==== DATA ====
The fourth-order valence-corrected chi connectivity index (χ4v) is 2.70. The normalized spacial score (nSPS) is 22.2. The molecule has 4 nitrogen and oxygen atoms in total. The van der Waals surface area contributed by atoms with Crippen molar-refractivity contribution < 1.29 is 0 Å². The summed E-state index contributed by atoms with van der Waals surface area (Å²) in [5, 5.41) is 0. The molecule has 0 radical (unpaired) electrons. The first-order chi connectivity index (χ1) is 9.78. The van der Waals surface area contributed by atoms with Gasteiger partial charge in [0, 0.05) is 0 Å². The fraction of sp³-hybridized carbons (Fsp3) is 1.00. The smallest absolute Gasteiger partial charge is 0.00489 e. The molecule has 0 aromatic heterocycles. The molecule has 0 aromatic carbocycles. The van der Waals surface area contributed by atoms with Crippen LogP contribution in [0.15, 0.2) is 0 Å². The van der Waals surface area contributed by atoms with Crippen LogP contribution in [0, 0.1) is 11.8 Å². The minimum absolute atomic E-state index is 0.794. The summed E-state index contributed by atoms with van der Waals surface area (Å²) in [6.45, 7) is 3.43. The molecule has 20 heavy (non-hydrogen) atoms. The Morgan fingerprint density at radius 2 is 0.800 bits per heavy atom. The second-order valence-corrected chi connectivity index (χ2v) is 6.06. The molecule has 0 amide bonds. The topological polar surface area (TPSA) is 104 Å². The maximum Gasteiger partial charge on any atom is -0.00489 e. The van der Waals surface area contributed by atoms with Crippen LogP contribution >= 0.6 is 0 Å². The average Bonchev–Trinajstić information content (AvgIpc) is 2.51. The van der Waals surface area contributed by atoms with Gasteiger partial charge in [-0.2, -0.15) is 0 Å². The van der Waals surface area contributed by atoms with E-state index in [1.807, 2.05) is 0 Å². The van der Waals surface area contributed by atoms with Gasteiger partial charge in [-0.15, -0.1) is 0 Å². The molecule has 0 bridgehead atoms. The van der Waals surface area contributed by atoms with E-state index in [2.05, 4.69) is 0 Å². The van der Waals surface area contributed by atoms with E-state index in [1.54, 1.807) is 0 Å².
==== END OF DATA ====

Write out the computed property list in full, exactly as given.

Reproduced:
The fourth-order valence-corrected chi connectivity index (χ4v) is 2.70. The normalized spacial score (nSPS) is 22.2. The molecule has 4 nitrogen and oxygen atoms in total. The van der Waals surface area contributed by atoms with Crippen molar-refractivity contribution < 1.29 is 0 Å². The summed E-state index contributed by atoms with van der Waals surface area (Å²) in [5, 5.41) is 0. The molecule has 0 radical (unpaired) electrons. The first-order chi connectivity index (χ1) is 9.78. The van der Waals surface area contributed by atoms with Gasteiger partial charge in [0, 0.05) is 0 Å². The fraction of sp³-hybridized carbons (Fsp3) is 1.00. The smallest absolute Gasteiger partial charge is 0.00489 e. The molecule has 0 aromatic heterocycles. The molecule has 0 aromatic carbocycles. The van der Waals surface area contributed by atoms with Crippen LogP contribution in [0.15, 0.2) is 0 Å². The van der Waals surface area contributed by atoms with Crippen LogP contribution in [0, 0.1) is 11.8 Å². The minimum absolute atomic E-state index is 0.794. The summed E-state index contributed by atoms with van der Waals surface area (Å²) in [6.45, 7) is 3.43. The molecule has 20 heavy (non-hydrogen) atoms. The Morgan fingerprint density at radius 2 is 0.800 bits per heavy atom. The second-order valence-corrected chi connectivity index (χ2v) is 6.06. The molecule has 0 amide bonds. The topological polar surface area (TPSA) is 104 Å². The maximum Gasteiger partial charge on any atom is -0.00489 e. The van der Waals surface area contributed by atoms with Crippen LogP contribution >= 0.6 is 0 Å². The average Bonchev–Trinajstić information content (AvgIpc) is 2.51. The van der Waals surface area contributed by atoms with Gasteiger partial charge in [-0.2, -0.15) is 0 Å². The van der Waals surface area contributed by atoms with E-state index in [1.807, 2.05) is 0 Å². The van der Waals surface area contributed by atoms with Gasteiger partial charge in [-0.15, -0.1) is 0 Å². The molecule has 0 bridgehead atoms. The van der Waals surface area contributed by atoms with E-state index in [2.05, 4.69) is 0 Å². The van der Waals surface area contributed by atoms with E-state index in [1.54, 1.807) is 0 Å².